27 Thrashing If a process does not have “enough” pages, the page- fault rate is very high. This leads to: –low CPU utilization –operating system thinks that it needs to increase the degree of multiprogramming –another process added to the system Thrashing  a process is busy swapping pages in and out Thrashing can be limit by using a local replacement algorithm Locality model

28 Thrashing (Cont.)

29 Locality In A Memory-Reference Pattern

30 Working-Set Model   working-set window  a fixed number of page references Example: 10,000 instruction WSS i (working set of Process P i ) = total number of pages referenced in the most recent  (varies in time) –if  too small will not encompass entire locality –if  too large will encompass several localities –if  =   will encompass entire program D =  WSS i  total demand frames if D > m  Thrashing Policy if D > m, then suspend one of the processes

31 Working-set model

32 Page-Fault Frequency Scheme Establish “acceptable” page-fault rate –If actual rate too low, process loses frame –If actual rate too high, process gains frame

33 Memory-Mapped Files Memory-mapped file I/O allows file I/O to be treated as routine memory access by mapping a disk block to a page in memory A file is initially read using demand paging. A page- sized portion of the file is read from the file system into a physical page. Subsequent reads/writes to/from the file are treated as ordinary memory accesses. Simplifies file access by treating file I/O through memory rather than read() write() system calls Also allows several processes to map the same file allowing the pages in memory to be shared

34 Memory Mapped Files

35 Memory mapped I/O Ranges of memory addresses are set aside and are mapped to the device registers. Reads and writes to these memory addresses cause the data to be transferred to and from the device registers.

36 Allocating Kernel Memory The kernel requests memory for data structures of varying sizes, some of which are less than a page in size. Pages allocated to user-mode processes do not necessarily have to be in contiguous physical memory.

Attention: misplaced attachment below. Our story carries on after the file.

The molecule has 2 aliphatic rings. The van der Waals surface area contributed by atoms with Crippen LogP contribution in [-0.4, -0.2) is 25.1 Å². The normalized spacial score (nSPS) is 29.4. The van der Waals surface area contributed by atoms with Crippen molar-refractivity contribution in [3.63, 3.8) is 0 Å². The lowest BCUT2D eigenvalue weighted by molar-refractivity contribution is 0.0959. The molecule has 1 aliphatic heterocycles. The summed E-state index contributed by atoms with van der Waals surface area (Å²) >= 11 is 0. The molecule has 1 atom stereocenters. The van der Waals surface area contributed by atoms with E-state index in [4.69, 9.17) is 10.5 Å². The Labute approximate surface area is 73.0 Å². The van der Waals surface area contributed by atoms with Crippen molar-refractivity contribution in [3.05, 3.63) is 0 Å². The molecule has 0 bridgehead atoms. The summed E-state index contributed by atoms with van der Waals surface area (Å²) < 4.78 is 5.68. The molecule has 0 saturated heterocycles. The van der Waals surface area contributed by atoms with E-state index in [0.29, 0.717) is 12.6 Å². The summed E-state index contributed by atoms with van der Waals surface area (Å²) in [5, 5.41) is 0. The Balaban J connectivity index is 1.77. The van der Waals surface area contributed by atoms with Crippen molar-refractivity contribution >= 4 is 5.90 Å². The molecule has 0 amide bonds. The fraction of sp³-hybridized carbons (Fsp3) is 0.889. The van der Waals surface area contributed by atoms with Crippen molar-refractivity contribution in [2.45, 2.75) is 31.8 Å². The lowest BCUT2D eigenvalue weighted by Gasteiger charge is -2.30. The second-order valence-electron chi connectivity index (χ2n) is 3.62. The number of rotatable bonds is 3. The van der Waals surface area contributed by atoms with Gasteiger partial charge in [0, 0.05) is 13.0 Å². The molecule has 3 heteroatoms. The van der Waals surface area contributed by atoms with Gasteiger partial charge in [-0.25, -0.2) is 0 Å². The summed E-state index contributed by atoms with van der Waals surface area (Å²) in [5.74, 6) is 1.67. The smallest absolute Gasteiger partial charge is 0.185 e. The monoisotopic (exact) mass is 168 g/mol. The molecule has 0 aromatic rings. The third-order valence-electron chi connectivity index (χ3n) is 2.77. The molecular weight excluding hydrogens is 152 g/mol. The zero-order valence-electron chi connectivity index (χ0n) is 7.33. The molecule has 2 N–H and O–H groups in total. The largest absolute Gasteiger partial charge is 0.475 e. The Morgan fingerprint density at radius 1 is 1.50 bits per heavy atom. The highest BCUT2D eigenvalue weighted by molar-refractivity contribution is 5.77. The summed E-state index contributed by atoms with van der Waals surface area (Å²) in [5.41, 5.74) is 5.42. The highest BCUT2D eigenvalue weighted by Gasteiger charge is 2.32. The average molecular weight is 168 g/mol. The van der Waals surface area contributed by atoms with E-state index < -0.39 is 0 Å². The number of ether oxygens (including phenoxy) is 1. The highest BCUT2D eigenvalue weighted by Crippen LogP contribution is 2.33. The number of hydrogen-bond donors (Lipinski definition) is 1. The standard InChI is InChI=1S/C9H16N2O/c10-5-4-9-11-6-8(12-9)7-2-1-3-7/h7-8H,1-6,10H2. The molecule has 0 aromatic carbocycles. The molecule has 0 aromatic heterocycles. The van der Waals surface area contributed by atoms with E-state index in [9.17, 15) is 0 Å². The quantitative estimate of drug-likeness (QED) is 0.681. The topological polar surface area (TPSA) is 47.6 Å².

37 Buddy System

38 Slab Allocation

39 Prepaging –To reduce the large number of page faults that occurs at process startup –Prepage all or some of the pages a process will need, before they are referenced –But if prepaged pages are unused, I/O and memory was wasted –Assume s pages are prepaged and α of the pages is used Is cost of s * α save pages faults > or < than the cost of prepaging s * (1- α) unnecessary pages? α near zero  prepaging loses

40 Page Size Page size selection must take into consideration: –fragmentation –table size –I/O overhead –locality

41 TLB Reach TLB Reach - The amount of memory accessible from the TLB TLB Reach = (TLB Size) X (Page Size) Ideally, the working set of each process is stored in the TLB. Otherwise there is a high degree of page faults. Increase the Page Size. This may lead to an increase in fragmentation as not all applications require a large page size Provide Multiple Page Sizes. This allows applications that require larger page sizes the opportunity to use them without an increase in fragmentation.

42 Program Structure Program structure –Int[128,128] data; –Each row is stored in one page –Program 1 for (j = 0; j <128; j++) for (i = 0; i < 128; i++) data[i,j] = 0; 128 x 128 = 16,384 page faults –Program 2 for (i = 0; i < 128; i++) for (j = 0; j < 128; j++) data[i,j] = 0; 128 page faults

43 I/O interlock I/O Interlock – Pages must sometimes be locked into memory Consider I/O. Pages that are used for copying a file from a device must be locked from being selected for eviction by a page replacement algorithm.

44 Reason Why Frames Used For I/O Must Be In Memory

45 Windows XP Uses demand paging with clustering. Clustering brings in pages surrounding the faulting page. Processes are assigned working set minimum and working set maximum Working set minimum is the minimum number of pages the process is guaranteed to have in memory A process may be assigned as many pages up to its working set maximum When the amount of free memory in the system falls below a threshold, automatic working set trimming is performed to restore the amount of free memory Working set trimming removes pages from processes that have pages in excess of their working set minimum

46 Solaris Maintains a list of free pages to assign faulting processes Lotsfree – threshold parameter (amount of free memory) to begin paging Desfree – threshold parameter to increasing paging Minfree – threshold parameter to being swapping Paging is performed by pageout process Pageout scans pages using modified clock algorithm Scanrate is the rate at which pages are scanned. This ranges from slowscan to fastscan Pageout is called more frequently depending upon the amount of free memory available

47 Solaris 2 Page Scanner